the reptile area is one room, painted white and with glaring lights, with a dozen or so tanks with a couple boas, a python, a chameleon, a turtle, and so on.

we went into the gift shop so i could ask some questions. the employee didn't know where all the animals came from, but knew that some were retired from TV and movies (for instance, the bear from Grizzly Adams was trained by the guy who started this place, and retired there), and some had been pets (illegal, mostly) that had been surrendered. i, always the optimist, offered, "so this place is sort of a rescue organization?" she kind of stammered, and gave a non-answer. i asked if there was a program in place to release the young into the wild, and she just stared at me then told me they wouldn't survive. (in case you're wondering, yes, given the right program, they would.)

i kept hoping SO hard that there was something i was missing that would make me say, "OH, i see, so this is where these animals can come when there's nowhere else for them to go, and this is just the best that can be done with the resources at hand". but that didn't fit with the elk and the bison especially, or with the other young animals.

this evening, i did some research, and it backs up my gut feeling. go looking for an Exotic Pets Report on Born Free USA dot org. just search "olympic" in the PDF. it pretty much lays out the same things that upset me, plus a few disturbing safety issues for visitors.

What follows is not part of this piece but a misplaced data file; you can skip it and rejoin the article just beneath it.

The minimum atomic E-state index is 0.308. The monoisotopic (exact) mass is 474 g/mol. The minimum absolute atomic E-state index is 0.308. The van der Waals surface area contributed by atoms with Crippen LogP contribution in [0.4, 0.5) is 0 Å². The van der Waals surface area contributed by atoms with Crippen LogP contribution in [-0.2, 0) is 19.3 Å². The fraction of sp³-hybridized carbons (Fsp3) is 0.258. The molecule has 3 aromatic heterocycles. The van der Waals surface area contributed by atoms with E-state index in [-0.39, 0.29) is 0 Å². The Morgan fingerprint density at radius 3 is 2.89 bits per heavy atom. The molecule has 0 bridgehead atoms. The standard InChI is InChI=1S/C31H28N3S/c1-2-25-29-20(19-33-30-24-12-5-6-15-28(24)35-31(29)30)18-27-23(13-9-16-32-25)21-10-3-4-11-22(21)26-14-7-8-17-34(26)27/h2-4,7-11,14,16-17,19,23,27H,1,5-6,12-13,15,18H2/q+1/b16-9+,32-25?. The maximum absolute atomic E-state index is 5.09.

this place is a relic. it's a throwback to a time when animals were penned up to be stared at and teased and taunted until you got an amusing reaction, then fed whatever was cheap and handy. i'll be writing a few letters this week about this place, and doing some more research to see if there's a way to help get it shut down. it looks like the guy who started it, who does seem to have truly cared about the animals (though he knew little about what they needed beyond food and fences) has died. i don't know what the status is now of this property, but from what i've read the quality of life for the animals hasn't changed in the last handful of years.

i get that it came into existence a long time ago when this was how most people believe animals should be kept. but it needs to be dismantled now.

Visited August 2013
Helpful?
19 Thank Brianna S
This review is the subjective opinion of a TripAdvisor member and not of TripAdvisor LLC.
Beaverton, Oregon
Level Contributor
51 reviews
5 attraction reviews
common_n_attraction_reviews_1bd8 9 helpful votes
“Fun and interactive”
Reviewed August 18, 2013

My family and I enjoyed the animals on the drive-through tour, especially the bears. I recommend that you buy two bags of bread when you buy your ticket. We quickly went through one bag. The prairie dogs were also so much fun to see.

Visited August 2013
Helpful?
Thank T C
This review is the subjective opinion of a TripAdvisor member and not of TripAdvisor LLC.
Bellingham, Washington
Level Contributor
12 reviews
6 attraction reviews
common_n_attraction_reviews_1bd8 4 helpful votes
“Close Encounters with the animals”
Reviewed August 16, 2013

Kinda neat feeding animals from your car & they come right up too! We rode the motorcycle there so they let us borrow one of their trucks. The walking tour was closed for the season at the time so we just got the drive tour.

Visited August 2013
Helpful?
Thank Auntie1981
This review is the subjective opinion of a TripAdvisor member and not of TripAdvisor LLC.
Burbank, Washington
Level Contributor
3 reviews
“Game farm”
Reviewed August 11, 2013

Everything was good. I would recommend going around the property 2 times. At least 1 bag of bread needed

Visited August 2013
Helpful?
Thank darwin z
This review is the subjective opinion of a TripAdvisor member and not of TripAdvisor LLC.